The power generation calculation depends on the depth and the size of the pipe.

Alas, it does not. To generate power you need to do work, and the only thing that's doing any work is the tide elevating the pontoon against the force exerted by the cable. It's quite simple to determine how much work the tide does, or the power, which is the rate of doing work. I calculated that in my previous posts.

You can do anything you like with systems of gears and cables, but you will never be able to use them to multiply the amount of work done by the tide acting on the pontoon. The second law of thermodynamics has yet to be broken.

I offered to review your calculations or show you the calculations I've used. You've chosen a third option. Unfortunately, your way takes the debate no further forward and denies us a learning opportunity, where either you learn something new or I do.

However, strongly you assert something it means nothing without proof!

Apparently you didn't like my calculations [

]

OK, here we go again, from the top!

To generate power something has to do work. We are trying to derive power from tidal energy, so it must be the tide that's doing the work - so far so good, (I hope).

According to Wikipedia (Work) - "The SI unit of work is the joule (J), which is defined as the work done by a force of one newton acting over a distance of one meter."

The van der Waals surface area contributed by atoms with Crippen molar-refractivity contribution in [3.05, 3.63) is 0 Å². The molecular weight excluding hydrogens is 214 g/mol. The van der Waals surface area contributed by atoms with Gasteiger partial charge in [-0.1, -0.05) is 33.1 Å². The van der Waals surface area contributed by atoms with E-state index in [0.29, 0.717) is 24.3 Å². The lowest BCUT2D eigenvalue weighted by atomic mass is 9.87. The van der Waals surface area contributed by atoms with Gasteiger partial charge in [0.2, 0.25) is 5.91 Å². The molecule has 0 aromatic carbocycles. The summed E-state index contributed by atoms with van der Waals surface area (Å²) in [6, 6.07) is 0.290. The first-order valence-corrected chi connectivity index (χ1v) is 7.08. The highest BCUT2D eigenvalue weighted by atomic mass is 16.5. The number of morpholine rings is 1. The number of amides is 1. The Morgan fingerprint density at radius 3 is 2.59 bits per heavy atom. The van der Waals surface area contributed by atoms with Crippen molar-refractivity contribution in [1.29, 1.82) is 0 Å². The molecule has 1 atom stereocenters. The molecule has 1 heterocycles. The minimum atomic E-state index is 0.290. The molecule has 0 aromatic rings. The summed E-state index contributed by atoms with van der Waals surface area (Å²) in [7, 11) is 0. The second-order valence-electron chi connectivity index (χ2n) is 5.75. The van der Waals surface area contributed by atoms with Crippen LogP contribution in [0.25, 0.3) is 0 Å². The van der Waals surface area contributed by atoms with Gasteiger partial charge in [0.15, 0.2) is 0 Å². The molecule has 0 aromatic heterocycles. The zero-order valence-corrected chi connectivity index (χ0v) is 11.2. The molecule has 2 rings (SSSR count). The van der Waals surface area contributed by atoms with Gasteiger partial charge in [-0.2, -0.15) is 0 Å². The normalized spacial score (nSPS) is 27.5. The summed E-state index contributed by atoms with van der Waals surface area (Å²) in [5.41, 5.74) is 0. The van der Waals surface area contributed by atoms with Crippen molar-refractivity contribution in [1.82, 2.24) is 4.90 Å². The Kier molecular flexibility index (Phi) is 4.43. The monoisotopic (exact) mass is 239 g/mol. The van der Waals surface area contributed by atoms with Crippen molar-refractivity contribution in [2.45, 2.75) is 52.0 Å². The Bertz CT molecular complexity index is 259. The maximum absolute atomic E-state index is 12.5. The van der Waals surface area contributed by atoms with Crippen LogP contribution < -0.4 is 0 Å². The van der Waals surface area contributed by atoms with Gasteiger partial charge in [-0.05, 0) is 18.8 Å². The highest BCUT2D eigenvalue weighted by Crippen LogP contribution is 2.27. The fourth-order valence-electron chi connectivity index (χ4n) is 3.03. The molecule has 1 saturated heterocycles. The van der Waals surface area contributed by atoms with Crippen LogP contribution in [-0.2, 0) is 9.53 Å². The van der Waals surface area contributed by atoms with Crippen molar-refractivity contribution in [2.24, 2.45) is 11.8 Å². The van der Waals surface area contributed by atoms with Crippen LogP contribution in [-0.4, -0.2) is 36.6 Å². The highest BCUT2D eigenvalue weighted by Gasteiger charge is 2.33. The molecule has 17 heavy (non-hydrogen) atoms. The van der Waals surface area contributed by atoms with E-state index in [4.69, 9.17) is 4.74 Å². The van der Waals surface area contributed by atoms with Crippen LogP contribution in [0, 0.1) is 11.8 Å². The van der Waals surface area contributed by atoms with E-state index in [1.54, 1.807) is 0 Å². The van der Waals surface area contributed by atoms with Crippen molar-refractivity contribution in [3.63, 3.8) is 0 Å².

In this case it's the vertical pull on the cable caused by the pontoon rising in the tide that is doing all the work (if you don't believe me, please tell me what other source of energy you are tapping into.)

So, if we know how far the pontoon was raised by the tide and the force exerted by the cable, we can multiply one by the other to determine the amount of work done (in joules).

The force in the cable equals the force produced by the buoyancy of the pontoon acting against gravity, which is 9.81 times the mass of water displaced - (don't blame me, blame Archimedes.)

If the pontoon displaces 400,000t or 400,000,000kg (which it must in order to submerge a 67,000 cubic meter storage vessel with a 6:1 mechanical ratio) the force in the cable is 9.81 times 400,000,000 = 3,924,000,000N. (Could be quite a thick cable!)

We know the tide lifts the pontoon 2 meters twice a day, or 4 meters in 24 hours.

Therefore, the work done per day (force times distance) is 9.81 x 400,000,000 x 4 = 15,700 MJ (megajoules)

The average work done in one second must be that value divided by 86,400.

Therefore, average work per second is 15,700,000,000/86,400 = 182,000 J/s = 182kJ/s

A watt is a rate of doing work at 1 J/s (joules per second), so the average power is 182kW. It looks to me that you are assuming continuous generation in your calculations, in which case you better be using average power, not peak power.

BTW, 1 megawatt-hour equals 3,600 MJ (megajoules), so 15,700 MJ per day can generate a maximum of 4.36 MWh per day.